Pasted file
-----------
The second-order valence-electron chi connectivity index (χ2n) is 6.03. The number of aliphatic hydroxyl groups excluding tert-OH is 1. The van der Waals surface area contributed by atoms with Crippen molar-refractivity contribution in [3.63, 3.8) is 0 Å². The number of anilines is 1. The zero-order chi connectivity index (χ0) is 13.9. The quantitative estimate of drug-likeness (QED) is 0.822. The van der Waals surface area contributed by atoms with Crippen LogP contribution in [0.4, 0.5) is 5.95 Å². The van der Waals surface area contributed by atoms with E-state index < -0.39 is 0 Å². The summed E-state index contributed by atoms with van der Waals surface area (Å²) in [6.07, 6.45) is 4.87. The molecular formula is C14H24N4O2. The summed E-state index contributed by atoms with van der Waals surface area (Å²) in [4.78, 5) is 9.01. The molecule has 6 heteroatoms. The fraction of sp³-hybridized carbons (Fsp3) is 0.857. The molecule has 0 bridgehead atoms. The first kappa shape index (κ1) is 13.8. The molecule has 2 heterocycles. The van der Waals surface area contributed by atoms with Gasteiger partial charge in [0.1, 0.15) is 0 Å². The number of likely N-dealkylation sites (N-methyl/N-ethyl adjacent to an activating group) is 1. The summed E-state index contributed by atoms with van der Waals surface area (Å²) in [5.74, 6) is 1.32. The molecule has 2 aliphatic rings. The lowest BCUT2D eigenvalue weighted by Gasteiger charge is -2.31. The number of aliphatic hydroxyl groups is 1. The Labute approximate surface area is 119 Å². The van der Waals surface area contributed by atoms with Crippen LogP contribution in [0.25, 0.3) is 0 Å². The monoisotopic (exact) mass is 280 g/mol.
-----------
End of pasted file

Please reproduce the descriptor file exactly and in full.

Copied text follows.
The second-order valence-electron chi connectivity index (χ2n) is 6.03. The number of aliphatic hydroxyl groups excluding tert-OH is 1. The van der Waals surface area contributed by atoms with Crippen molar-refractivity contribution in [3.63, 3.8) is 0 Å². The number of anilines is 1. The zero-order chi connectivity index (χ0) is 13.9. The quantitative estimate of drug-likeness (QED) is 0.822. The van der Waals surface area contributed by atoms with Crippen LogP contribution in [0.4, 0.5) is 5.95 Å². The van der Waals surface area contributed by atoms with E-state index < -0.39 is 0 Å². The summed E-state index contributed by atoms with van der Waals surface area (Å²) in [6.07, 6.45) is 4.87. The molecular formula is C14H24N4O2. The summed E-state index contributed by atoms with van der Waals surface area (Å²) in [4.78, 5) is 9.01. The molecule has 6 heteroatoms. The fraction of sp³-hybridized carbons (Fsp3) is 0.857. The molecule has 0 bridgehead atoms. The first kappa shape index (κ1) is 13.8. The molecule has 2 heterocycles. The van der Waals surface area contributed by atoms with Gasteiger partial charge in [0.1, 0.15) is 0 Å². The number of likely N-dealkylation sites (N-methyl/N-ethyl adjacent to an activating group) is 1. The summed E-state index contributed by atoms with van der Waals surface area (Å²) in [5.74, 6) is 1.32. The molecule has 2 aliphatic rings. The lowest BCUT2D eigenvalue weighted by Gasteiger charge is -2.31. The number of aliphatic hydroxyl groups is 1. The Labute approximate surface area is 119 Å². The van der Waals surface area contributed by atoms with Crippen LogP contribution in [0.25, 0.3) is 0 Å². The monoisotopic (exact) mass is 280 g/mol.